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Saunders v WACO Africa Ltd (D387/06) [2009] ZALC 115 (4 November 2009)

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CASE NO D387/06

HEARD: 21-23 OCTOBER 2009



In the matter between





PILLAY D J The applicant employee claims reinstatement and compensation for unfair retrenchment. The respondent employer resists the claim, contending that it complied with its statutory duties, and further that it has no post available to reinstate the employee.

The employer engaged the employee in 1998. By 2001 the employee held the title of Divisional Director KwaZulu Natal for the employer. He was not a director as contemplated in Company Law.

In August 2001 Dave Best, the Managing Director at the time, invited the employee to establish and manage its Africa Division. The employee accepted the invitation on the understanding that Best had agreed that if the venture did not succeed he would return to his old job as Divisional Director. Best could not recall giving such an undertaking and denied that he would have given it.

Initially, the Africa Division secured some lucrative contracts. Overall it ran at a loss. By November 2004 the management began contemplating its closure. In the financial year ending 2005 it had accumulated a nett loss of R399 million.

By April 2005 the management decided that if the Africa Division did not secure a sizable contract in excess of R10 million, then the division should close or be incorporated into a branch. By October 2005 the prospect of securing large contracts remained remote.

As a final effort to ascertain the viability of the division, the employee and Brian Boyd, the Managing Director of SGB Cape South, an operating division of the employer, which incorporated KZN and the Africa Division, met potential contractors in the Middle East.

These meetings did not secure any certainty or contracts for the Africa Division. As the start dates for the two targeted projects that could have rescued the Africa Division were uncertain, the management decided to close the Africa Division.

On hindsight, the employee’s assessment might have conduced to a better course of action, since the two targeted contracts materialised six and eight months after he was dismissed. His suggestion that the Africa Division should be incorporated into the other divisions might also, on hindsight, have proved to be more prudent since, after his dismissal, the employer did incorporate the Africa Division into the business.

However, when the management made these decisions it did not have the wisdom of hindsight. Acting as a collective, the management decided in good faith that they were in the best interests of the business. There is also no suggestion that the management had ulterior motives when it took these decisions.

The employee was a member of the management; as such, he had full access to all relevant information and he participated in the decisions pertaining to all the divisions of the employer, including the Africa Division. Although he did not agree with the closure of the Africa Division he was part of a collective and he was bound by the decision.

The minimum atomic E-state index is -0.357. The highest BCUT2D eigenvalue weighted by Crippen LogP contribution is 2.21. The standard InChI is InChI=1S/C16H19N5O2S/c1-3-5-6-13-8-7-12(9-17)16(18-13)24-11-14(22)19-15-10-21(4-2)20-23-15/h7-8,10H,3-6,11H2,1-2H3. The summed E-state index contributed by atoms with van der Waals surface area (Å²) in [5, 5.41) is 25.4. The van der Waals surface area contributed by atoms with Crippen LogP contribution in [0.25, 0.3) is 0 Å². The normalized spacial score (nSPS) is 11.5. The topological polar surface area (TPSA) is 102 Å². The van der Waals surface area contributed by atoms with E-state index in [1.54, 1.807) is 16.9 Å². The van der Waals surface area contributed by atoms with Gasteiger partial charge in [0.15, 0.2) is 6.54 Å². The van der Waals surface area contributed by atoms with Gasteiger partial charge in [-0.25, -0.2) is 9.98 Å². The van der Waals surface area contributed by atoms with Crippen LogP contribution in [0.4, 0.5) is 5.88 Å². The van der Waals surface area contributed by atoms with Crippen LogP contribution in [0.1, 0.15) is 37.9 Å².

On the facts available at the time, namely the increasing financial losses that the Africa Division sustained and the uncertainty of new contracts going forward, management decided to close down the Africa operations. That resulted in the positions of the employee and his secretary, the only two employees in the Africa Division, becoming redundant.

On 14 October 2005, before embarking on the trip to the Middle East in search of new contracts, Boyd had discussed options with the employee. Although the employee had minuted that the options discussed were his relocation or receiving a package, and Boyd had recorded in a letter that the options canvassed were redeployment or retrenchment, not much turns on the difference. Both formulations contemplated either some form employment or termination of employment.

On 28 October 2006 Boyd informed all the SGB South Cape employees that there was a need to reorganise the region in light of the business moving away from scaffolding only to include insulation and painting, to allow younger talent to move up in the ranks and hence create openings at all levels.

On 3 November 2005 the employee recorded the following to Boyd.

The decision to continue operating Waco Africa is yours. (sic) I have given you my input and I believe that it is viable. As far as my position is concerned I wish to add the retrenchment is not an option. I have longer service than most of my peers and in any case an undertaking was given which provides me with job security, details of which I do not propose to reiterated it in this letter.

This leaves the only real option, if there is no future for me with SGB (and I do not believe that is the situation) namely that of an agreed separation accompanied by the payment of an agreed compensation for the loss of my job. I am now 58 yeas old and I have reached the stage in life when I am earning well and preparing for my retirement and you can surely understand that I’m not going to give it up.” 1